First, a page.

Review Summary: Stirring the ancient waters.
Aside from their devotion in lighting (sic) tracts of black metal previously unexplored or presently forgotten, the other attribute that characterizes Hellenes Acrimonious is their openly declared, next-to-zero level of interaction with metal media outlets, digital or hardcopy. They posit that interview discourse of matters such as the implemented gear, the occurrence of unusual/funny facts during the recording sessions etc., is to null avail in terms of how their art should be communicated. People can only go so far as agree or disagree with the band’s mode of introversion.
Truth is though, that metal fans into black metal, can mostly benefit from the output of this band. Purulence
, their debut album, aptly reenacted the early ‘90s black metal surge, further adorning it with melancholic/nostalgic melodies, and discrete death metal infusions. With follow-up affair Sunyata
, band "opened" its sound to various influences, but “a sense of unfinished business” lurked in several turns of the album. It is currently unclear what kept Acrimonious so long from issuing a new album, however it is certain that Eleven Dragons
has come to expand and/or remedy the artistic disposition of both its predecessors.
The album’s lyrical content is an aptly sung, pious incantation to the left hand path. In need of a direct link to legacy work, Cain Letifer’s vocals are somewhat reminiscent of Aldrahn’s work in Kronet Til Konge
, a real treat for the author of this review. With its turn, music is prone to deviations with respect to any alleged black metal doctrine. This is evident throughout in the album’s texture, which at first comes off as a bit quaint, only for accumulated listens to reveal that the exact opposite applies. The readily perceived, recursive nature of the bass lines in the tumultuous beginnings of “The Northern Portal”, or the guitar leads in “Satariel’s Grail” (one of the album highlights), are solid contentions among many homologous perks.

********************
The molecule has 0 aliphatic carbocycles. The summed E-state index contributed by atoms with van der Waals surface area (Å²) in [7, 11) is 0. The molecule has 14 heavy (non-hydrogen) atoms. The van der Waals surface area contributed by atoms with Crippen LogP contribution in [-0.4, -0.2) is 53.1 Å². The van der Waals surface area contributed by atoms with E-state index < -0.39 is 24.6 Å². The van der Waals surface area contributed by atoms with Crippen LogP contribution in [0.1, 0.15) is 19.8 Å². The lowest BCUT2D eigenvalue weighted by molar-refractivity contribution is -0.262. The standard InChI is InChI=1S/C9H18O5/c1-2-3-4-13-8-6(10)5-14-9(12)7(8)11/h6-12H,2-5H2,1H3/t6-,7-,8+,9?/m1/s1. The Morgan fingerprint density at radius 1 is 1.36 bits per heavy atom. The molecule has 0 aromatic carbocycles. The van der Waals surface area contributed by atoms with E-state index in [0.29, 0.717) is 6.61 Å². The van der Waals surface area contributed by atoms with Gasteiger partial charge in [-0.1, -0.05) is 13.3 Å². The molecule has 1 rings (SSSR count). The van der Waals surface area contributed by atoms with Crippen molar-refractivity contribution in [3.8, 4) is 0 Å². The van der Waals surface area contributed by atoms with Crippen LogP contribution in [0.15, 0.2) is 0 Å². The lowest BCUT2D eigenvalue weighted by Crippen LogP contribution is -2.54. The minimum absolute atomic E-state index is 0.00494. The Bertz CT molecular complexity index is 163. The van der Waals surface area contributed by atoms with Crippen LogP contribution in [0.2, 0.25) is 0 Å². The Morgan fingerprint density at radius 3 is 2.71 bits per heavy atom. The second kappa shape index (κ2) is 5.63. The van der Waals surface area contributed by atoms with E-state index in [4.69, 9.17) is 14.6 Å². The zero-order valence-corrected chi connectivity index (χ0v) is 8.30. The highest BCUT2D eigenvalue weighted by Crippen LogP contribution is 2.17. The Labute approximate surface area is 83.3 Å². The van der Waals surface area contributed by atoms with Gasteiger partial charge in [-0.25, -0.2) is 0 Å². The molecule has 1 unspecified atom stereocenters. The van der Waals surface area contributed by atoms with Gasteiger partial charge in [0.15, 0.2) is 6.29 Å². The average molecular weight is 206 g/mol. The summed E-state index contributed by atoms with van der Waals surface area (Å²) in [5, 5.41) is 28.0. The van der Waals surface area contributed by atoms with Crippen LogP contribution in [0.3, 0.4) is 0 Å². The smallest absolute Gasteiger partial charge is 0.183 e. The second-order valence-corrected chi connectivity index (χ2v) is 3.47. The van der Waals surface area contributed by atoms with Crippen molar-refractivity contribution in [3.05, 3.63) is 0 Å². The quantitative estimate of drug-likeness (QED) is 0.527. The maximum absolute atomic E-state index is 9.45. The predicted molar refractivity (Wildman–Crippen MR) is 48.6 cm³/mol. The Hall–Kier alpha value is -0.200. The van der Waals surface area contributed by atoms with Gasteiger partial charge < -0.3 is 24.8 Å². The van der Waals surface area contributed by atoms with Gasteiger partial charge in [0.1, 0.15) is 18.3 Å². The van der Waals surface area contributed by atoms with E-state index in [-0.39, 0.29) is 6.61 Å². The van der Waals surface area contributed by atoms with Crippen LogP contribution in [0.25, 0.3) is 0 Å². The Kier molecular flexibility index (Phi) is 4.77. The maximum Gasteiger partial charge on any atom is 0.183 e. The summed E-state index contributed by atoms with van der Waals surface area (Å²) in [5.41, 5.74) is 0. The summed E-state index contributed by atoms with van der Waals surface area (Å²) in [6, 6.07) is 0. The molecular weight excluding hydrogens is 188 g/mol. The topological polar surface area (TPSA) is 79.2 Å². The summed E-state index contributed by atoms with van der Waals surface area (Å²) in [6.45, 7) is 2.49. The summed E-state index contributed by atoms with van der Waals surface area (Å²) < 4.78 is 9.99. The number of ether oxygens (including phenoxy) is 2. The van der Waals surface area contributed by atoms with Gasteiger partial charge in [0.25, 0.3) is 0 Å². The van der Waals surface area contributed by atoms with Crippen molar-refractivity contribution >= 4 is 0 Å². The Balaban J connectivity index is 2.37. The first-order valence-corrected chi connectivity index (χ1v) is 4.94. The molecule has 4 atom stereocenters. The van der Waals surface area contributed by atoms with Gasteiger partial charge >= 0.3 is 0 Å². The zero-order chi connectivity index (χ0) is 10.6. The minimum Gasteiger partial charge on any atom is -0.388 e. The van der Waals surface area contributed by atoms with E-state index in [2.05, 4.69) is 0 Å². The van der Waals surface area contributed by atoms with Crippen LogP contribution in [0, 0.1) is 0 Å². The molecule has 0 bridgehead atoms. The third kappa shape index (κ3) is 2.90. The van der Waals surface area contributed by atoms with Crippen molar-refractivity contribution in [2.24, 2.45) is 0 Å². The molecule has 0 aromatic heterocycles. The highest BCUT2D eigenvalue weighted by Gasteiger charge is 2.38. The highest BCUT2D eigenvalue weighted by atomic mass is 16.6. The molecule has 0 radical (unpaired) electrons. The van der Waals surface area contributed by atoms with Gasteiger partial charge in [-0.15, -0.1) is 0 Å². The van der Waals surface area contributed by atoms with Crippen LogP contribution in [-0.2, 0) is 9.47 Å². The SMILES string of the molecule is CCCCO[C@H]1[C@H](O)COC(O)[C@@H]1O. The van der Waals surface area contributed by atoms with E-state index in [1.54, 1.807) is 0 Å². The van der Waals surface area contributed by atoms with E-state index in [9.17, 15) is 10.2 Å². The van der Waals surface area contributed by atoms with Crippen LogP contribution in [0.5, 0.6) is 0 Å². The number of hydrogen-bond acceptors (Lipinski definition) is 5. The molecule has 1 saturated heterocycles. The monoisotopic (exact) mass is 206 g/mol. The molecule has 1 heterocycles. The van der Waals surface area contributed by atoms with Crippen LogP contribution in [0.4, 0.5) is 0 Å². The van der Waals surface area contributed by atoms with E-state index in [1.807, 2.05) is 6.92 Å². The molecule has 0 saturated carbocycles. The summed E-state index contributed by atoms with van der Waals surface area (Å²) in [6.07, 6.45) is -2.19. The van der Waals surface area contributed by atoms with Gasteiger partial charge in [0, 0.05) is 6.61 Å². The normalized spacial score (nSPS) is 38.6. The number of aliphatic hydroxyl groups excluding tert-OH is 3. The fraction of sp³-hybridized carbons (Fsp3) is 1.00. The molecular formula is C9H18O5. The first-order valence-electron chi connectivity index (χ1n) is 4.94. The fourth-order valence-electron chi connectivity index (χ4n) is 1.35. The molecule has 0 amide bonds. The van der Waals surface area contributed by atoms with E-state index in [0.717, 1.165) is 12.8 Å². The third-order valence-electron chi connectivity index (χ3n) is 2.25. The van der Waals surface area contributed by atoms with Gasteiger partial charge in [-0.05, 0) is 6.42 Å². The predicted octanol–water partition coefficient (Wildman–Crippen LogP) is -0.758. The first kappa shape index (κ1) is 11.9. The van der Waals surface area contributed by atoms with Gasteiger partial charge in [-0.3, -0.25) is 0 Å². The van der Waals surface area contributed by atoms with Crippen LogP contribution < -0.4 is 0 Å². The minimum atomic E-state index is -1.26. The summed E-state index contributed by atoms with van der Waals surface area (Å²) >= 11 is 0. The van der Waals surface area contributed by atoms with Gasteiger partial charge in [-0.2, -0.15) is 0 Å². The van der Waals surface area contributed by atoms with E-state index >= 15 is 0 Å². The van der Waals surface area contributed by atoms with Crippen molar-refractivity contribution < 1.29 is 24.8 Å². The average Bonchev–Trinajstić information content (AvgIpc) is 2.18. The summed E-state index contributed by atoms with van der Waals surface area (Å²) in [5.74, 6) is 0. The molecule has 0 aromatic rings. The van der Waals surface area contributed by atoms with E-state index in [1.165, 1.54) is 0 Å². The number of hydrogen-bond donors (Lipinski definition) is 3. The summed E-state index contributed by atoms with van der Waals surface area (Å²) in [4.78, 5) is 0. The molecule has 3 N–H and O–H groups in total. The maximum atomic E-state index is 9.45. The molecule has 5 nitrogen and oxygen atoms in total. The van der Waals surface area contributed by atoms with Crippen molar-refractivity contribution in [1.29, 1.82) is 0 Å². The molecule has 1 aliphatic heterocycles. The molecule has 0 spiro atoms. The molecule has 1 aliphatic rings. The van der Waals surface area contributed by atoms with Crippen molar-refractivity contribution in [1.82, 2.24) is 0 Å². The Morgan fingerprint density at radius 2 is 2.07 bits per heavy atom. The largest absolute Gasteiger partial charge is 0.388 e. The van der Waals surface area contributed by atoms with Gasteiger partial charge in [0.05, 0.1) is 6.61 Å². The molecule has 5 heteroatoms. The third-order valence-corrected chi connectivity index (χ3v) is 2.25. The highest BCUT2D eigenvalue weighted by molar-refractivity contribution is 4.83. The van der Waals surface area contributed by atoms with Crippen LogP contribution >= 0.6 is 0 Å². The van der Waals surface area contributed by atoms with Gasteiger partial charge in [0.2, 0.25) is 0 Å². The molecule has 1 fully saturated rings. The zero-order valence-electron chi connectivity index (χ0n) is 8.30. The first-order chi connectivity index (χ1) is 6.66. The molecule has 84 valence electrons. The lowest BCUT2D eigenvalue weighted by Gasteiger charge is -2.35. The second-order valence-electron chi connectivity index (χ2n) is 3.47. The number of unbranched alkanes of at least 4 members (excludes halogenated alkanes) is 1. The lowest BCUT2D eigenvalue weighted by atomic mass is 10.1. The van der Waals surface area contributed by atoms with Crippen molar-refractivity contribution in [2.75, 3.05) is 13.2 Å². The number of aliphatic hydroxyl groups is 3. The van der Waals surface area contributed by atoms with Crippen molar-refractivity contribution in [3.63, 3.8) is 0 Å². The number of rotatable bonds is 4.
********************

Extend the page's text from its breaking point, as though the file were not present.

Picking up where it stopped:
“Satariel’s Grail” revisited, it is black metal in its core, yet it offers a rejoicing passover to classic heavy metal midway, with pockets of progressive rock looming on and off instantly. But the prevailing “impurity” in Eleven Dragons
is death metal (a factor somewhat idle in Sanyata
), which here is more blatantly pronounced than in Purulence
, and along with the gravitational pull of nostalgic/bitter melodies (“Elder of the Nashiym”), they lend themselves to some really enchanting arrangements. The album’s unintended progressive descent can be also encountered within the swirling setting of the rhythm guitars. Their master appears to be super busy at the fret board, though it’s not only standard tremolo picking to blame, it’s also the treaded strides in making his digits resonate with the maniacal riff signatures (for example in “Incineration Initiator”).
Acrimonious have returned with an important album, one that builds on the experimentation of its direct predecessor, while commemorating what the debut album had on offer. On a wider scale, Eleven Dragons
is yet another strong instance in a string of black metal releases from outfits (Hellenic or from abroad) that have sprung during the last decade.